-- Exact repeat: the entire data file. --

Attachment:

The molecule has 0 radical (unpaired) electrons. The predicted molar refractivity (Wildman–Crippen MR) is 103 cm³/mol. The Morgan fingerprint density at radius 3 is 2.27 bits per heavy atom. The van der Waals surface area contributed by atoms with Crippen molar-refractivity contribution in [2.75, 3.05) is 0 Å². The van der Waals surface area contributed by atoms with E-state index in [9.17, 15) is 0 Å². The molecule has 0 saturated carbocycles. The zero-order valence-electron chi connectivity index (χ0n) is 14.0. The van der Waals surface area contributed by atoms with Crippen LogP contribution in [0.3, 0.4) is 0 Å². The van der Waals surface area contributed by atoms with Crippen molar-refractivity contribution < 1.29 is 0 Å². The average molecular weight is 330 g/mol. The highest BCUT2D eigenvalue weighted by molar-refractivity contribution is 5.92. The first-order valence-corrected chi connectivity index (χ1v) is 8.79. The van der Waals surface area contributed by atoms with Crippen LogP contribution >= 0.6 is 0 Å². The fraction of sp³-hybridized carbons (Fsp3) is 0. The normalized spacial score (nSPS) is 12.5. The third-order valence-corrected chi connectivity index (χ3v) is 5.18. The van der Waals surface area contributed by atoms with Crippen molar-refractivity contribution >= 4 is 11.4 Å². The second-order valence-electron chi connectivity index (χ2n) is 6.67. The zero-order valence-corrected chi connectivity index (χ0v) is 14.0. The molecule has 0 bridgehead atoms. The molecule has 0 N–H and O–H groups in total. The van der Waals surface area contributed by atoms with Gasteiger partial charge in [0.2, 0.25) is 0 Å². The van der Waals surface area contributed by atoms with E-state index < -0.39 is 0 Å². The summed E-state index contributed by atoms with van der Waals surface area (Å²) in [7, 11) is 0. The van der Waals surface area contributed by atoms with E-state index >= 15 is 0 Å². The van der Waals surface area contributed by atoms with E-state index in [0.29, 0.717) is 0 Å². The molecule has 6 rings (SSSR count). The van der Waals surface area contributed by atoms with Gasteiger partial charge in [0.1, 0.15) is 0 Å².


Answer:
The molecule has 0 radical (unpaired) electrons. The predicted molar refractivity (Wildman–Crippen MR) is 103 cm³/mol. The Morgan fingerprint density at radius 3 is 2.27 bits per heavy atom. The van der Waals surface area contributed by atoms with Crippen molar-refractivity contribution in [2.75, 3.05) is 0 Å². The van der Waals surface area contributed by atoms with E-state index in [9.17, 15) is 0 Å². The molecule has 0 saturated carbocycles. The zero-order valence-electron chi connectivity index (χ0n) is 14.0. The van der Waals surface area contributed by atoms with Crippen LogP contribution in [0.3, 0.4) is 0 Å². The van der Waals surface area contributed by atoms with Crippen molar-refractivity contribution < 1.29 is 0 Å². The average molecular weight is 330 g/mol. The highest BCUT2D eigenvalue weighted by molar-refractivity contribution is 5.92. The first-order valence-corrected chi connectivity index (χ1v) is 8.79. The van der Waals surface area contributed by atoms with Crippen LogP contribution >= 0.6 is 0 Å². The fraction of sp³-hybridized carbons (Fsp3) is 0. The normalized spacial score (nSPS) is 12.5. The third-order valence-corrected chi connectivity index (χ3v) is 5.18. The van der Waals surface area contributed by atoms with Crippen molar-refractivity contribution >= 4 is 11.4 Å². The second-order valence-electron chi connectivity index (χ2n) is 6.67. The zero-order valence-corrected chi connectivity index (χ0v) is 14.0. The molecule has 0 bridgehead atoms. The molecule has 0 N–H and O–H groups in total. The van der Waals surface area contributed by atoms with Gasteiger partial charge in [0.2, 0.25) is 0 Å². The van der Waals surface area contributed by atoms with E-state index < -0.39 is 0 Å². The summed E-state index contributed by atoms with van der Waals surface area (Å²) in [7, 11) is 0. The van der Waals surface area contributed by atoms with E-state index >= 15 is 0 Å². The van der Waals surface area contributed by atoms with E-state index in [0.29, 0.717) is 0 Å². The molecule has 6 rings (SSSR count). The van der Waals surface area contributed by atoms with Gasteiger partial charge in [0.1, 0.15) is 0 Å².